After several years of study, permitting, and fundraising, The Watershed Institute has initiated repairs and restoration of Wargo Pond at the organization’s nature reserve in Hopewell Township. The pond has been drained of water since 2019 when the mechanism that regulates the pond’s water level failed. With the help of a $475,000 grant from the New Jersey Department of Environmental Protection’s (DEP) Green Acres Stewardship Program, and private donors, work has begun to repair and restore the four-acre water body.
In addition to making the necessary repairs to the structure of the pond and related erosion to the pond’s earthen dam, contractors will be removing sediment that has accumulated in the pond since it was created in the late 1960s. The sediment will be moved to a location south of the farm buildings on the Watershed’s organic farm on the east side of Wargo Road.
“The Watershed Institute is grateful to New Jersey’s Green Acres Program and several individual donors for helping us restore this critical centerpiece of the preserve,” said Jim Waltman, executive director of The Watershed Institute. “We are looking forward to seeing life return to Wargo Pond.”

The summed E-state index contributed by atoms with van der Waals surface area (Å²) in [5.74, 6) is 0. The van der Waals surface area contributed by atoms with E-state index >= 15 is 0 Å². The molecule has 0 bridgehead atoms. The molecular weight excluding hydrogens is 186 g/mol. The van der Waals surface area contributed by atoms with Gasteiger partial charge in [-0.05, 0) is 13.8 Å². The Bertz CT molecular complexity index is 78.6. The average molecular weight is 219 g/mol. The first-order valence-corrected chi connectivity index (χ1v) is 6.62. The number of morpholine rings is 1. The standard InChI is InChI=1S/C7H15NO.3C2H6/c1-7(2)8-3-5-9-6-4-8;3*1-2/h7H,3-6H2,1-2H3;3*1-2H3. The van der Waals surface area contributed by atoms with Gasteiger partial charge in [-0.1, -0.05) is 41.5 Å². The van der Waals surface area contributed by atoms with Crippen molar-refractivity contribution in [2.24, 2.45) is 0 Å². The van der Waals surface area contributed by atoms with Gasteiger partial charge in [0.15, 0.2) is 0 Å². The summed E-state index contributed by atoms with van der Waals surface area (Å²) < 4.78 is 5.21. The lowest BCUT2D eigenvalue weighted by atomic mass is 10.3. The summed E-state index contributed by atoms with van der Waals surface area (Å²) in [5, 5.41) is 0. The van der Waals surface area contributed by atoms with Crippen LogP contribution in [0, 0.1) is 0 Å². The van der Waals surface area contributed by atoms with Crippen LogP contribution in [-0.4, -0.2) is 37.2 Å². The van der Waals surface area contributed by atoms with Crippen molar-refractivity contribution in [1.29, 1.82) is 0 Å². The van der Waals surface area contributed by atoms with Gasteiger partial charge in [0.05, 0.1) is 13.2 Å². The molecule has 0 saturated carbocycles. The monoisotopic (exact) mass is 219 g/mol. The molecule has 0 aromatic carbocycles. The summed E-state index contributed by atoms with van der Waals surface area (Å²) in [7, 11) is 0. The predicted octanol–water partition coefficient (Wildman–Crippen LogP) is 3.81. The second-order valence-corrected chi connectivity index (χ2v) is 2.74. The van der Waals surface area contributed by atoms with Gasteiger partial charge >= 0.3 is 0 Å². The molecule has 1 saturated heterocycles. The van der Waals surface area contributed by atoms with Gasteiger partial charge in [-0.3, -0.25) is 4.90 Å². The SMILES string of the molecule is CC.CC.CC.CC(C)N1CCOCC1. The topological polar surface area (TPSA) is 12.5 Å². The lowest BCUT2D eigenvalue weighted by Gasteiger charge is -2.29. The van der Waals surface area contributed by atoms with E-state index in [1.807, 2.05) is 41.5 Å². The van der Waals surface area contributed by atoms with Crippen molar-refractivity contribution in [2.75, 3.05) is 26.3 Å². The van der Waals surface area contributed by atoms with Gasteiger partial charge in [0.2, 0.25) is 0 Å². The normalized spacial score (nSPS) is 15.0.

The pond had been a central part of Watershed education and recreation activities and a vibrant wildlife habitat since its construction. In 2019, the mechanism that regulates the pond’s water level failed and The Watershed Institute was required to drain the pond. Before doing so, more than one thousand fish were removed from the pond and transported to a local wildlife management area. In addition, silt has accumulated in the pond over the years, reducing the pond’s depth, diminishing its habitat for fish and wildlife that require deeper water, and causing the water that remains in the pond to heat up.
Please note that the dredging and relocation of sediment will begin on or around July 27 and may create some temporary inconveniences for travelers on Wargo Road, south of Wargo Pond.
The pedestrian entrance to the pond from Wargo Road and the trail around the eastern side of the pond will be closed during the repairs and dredging operation. The trail segment around the western side of the pond and access to the northern portion of the Watershed Reserve will remain open during construction.
Prior to 2020, Wargo Pond was a popular spot for anglers who enjoyed catching bass, bluegills, and sunfish. The pond was a stopping place for many migratory birds and host to other species including bald eagles, egrets, herons, sandpipers and many more.
The Watershed Institute is dedicated to keeping Central New Jersey’s water clean, safe, and healthy. Founded in 1949, The Watershed Institute protects and restores water and the environment through conservation, advocacy, science, and education.
Learn more about the Watershed, www.thewatershed.org .